This open scenario practice was carried out during the pandemic by Professor Sueli Perazzoli Trindade in the discipline of Art on the theme “Resignifying the spaces of architecture and urbanism in times of COVID-19”, at the School of Basic Education Professor Adelina Régis. Students interacted with social scientists, educational researchers, and the local community, including family members. It was supported by APC PUC-PR
CARE: The students were involved in the discussion about the COVID-19 contingency plan. The participants were 104 students, aged between 14 and 16, from the 2nd grade of high school, 78 of them having completed the scientific action, along with their families, a teacher, a researcher, and a scientist who shared their concerns about COVID-19. Everyone involved in the action of identifying problematic situations in urban spaces that favor the spread of the virus, inspired by the study of great inventions, especially architectural works, at the time of the Renaissance, in particular the project by Leonardo Da Vinci, “the city of future”, created from the epidemic of the Black Death in Europe.
KNOW: Curricular knowledge was worked, in an interdisciplinary and transdisciplinary way, emphasizing the analysis of historical and scientific data in the disciplines of Art and Science. This made it possible, in a practical way, for students to interact and play a leading role in the learning process. Research, discussion, and application of concepts on quality of life, health, prevention, art and science, language and communication, architecture and urbanism, pandemic, great inventions of the Renaissance period and model making permeated all the actions of the project.
The skills of reflection, discussion and construction were developed through individual and collective practices contemplating the analysis and experiences that addressed the artistic and cultural heritage monuments contextualized with COVID-19. The result shows the students’ perceptions when speaking with property about the coronavirus, attitudes, and habits to combat contamination in school, family and society and the combative architectural needs in the spread of viruses.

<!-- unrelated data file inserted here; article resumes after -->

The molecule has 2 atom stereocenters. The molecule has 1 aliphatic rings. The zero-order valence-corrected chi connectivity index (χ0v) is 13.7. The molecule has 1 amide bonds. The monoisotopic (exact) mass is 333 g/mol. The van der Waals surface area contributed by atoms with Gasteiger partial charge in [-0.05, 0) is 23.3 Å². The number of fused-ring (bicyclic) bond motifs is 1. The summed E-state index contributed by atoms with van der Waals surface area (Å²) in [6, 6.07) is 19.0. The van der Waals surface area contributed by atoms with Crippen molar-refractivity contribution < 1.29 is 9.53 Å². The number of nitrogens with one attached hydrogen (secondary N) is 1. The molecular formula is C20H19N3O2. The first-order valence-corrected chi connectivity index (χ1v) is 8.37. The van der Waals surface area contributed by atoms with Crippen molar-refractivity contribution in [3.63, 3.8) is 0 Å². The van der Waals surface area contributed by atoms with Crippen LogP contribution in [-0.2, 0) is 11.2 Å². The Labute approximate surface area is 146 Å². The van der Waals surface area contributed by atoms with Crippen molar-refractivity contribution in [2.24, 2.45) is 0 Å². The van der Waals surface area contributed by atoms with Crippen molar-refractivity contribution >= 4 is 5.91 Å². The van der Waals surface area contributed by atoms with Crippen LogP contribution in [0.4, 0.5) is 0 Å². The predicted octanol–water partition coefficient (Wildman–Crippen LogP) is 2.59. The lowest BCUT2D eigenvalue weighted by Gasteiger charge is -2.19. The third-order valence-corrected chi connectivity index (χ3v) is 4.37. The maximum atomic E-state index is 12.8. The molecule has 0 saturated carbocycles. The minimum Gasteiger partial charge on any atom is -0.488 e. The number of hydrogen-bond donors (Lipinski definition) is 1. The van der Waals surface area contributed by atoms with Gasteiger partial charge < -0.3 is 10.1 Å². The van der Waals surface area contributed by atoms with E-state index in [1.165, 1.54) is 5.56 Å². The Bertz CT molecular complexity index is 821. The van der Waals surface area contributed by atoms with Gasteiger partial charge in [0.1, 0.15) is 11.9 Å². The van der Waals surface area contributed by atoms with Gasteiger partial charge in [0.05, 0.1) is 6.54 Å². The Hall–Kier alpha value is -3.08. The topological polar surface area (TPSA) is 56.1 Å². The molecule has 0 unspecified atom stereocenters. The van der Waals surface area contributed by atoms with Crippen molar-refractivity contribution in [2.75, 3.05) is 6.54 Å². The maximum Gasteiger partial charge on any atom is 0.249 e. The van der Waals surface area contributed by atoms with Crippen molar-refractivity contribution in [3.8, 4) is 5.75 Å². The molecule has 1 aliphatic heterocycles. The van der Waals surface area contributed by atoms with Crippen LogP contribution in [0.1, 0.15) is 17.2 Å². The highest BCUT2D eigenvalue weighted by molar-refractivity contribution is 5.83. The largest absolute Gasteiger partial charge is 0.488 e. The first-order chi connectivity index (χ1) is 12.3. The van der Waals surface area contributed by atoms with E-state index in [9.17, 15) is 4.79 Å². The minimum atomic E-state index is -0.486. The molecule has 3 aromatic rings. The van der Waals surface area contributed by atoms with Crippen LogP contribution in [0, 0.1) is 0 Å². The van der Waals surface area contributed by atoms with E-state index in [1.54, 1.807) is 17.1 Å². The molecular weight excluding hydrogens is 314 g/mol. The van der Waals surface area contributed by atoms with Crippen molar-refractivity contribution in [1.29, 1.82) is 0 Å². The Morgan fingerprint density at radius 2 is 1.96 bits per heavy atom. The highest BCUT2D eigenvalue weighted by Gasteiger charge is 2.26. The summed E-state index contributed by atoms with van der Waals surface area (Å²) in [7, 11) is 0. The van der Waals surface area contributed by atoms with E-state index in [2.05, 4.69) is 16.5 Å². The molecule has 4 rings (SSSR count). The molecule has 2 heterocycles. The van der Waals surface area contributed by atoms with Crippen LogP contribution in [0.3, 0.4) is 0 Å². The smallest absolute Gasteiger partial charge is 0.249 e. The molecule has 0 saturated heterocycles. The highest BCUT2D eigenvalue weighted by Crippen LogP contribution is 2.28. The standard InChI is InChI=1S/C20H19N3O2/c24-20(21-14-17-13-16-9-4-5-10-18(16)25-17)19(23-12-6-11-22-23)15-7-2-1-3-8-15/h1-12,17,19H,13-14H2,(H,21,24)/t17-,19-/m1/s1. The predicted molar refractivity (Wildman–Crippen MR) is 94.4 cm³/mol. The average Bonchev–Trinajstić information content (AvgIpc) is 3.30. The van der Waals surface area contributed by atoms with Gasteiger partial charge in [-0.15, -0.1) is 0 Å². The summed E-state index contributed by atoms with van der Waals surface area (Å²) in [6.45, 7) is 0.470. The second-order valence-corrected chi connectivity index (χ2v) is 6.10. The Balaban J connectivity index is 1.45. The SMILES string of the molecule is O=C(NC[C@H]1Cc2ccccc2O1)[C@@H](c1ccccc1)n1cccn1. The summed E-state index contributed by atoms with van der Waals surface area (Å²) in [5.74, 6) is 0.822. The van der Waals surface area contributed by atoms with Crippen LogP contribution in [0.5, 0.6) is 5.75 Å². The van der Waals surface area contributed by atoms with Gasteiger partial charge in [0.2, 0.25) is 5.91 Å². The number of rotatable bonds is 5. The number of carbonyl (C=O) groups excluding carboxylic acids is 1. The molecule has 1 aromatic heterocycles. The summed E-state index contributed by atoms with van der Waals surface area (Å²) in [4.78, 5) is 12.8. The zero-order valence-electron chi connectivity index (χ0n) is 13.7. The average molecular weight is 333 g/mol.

As attitudes to be developed, emphasis was placed on valuing urban spaces; in creating ideas to solve problem situations in architecture and urbanism; to identify preventive measures against COVID-19 in urban spaces; in the act of resignifying the school curriculum with theories and practices in times of COVID-19; the one of valuing the knowledge built in the school environment for life in society and the one of promoting reflections with a scientific nature in the school, family and community on human innovations.
DO: Students were involved in the following activities:
FINDINGS: The open scenario methodology used was project-based collaborative learning. Students brought their own questions, discussed with the scientists and their families. Teachers found the open learning activity useful and as the school offers teaching by areas of knowledge, it facilitated the planning of actions and the applicability of learning activities. The adaptations took place in accordance with the New High School learning theories and practices. Teachers meet weekly and seek theories and practices compatible with the subject addressed, technological resources that expand the possibilities of access to science. In general, addressing socio-scientific issues fit perfectly into the school curriculum by exploring and complementing actions already developed and based on competences and skills in teaching by areas of knowledge.
OUTCOMES: The participation of students was significant in carrying out the activities. It was evident that the dialogue between the areas of knowledge was relevant for the engagement, interaction, and production of scientific knowledge. Students felt protagonists in the learning processes. There have been changes in attitudes and habits in relation to care in the prevention of COVID-19 in school, family, and society spaces. However, it is not always possible to achieve the participation of all, however, it is observed that the number of students who were not included in the learning process is minimal.
During the making of the model, it was visible that the students embraced the proposal, as they were confident in their ability to think, create and produce. The freedom of creation in the model aroused more interest in the students because they felt subjects in the process. Trust asserts itself when actors identify themselves as protagonists with autonomy in responsible decisions.
However, the very social distancing generated by the pandemic period caused many disruptions in the school routine, among which contacted scientists impossible. The return of face-to-face classes with 50% of the students, in the form of a rotation, reduced the time for carrying out the learning activities.
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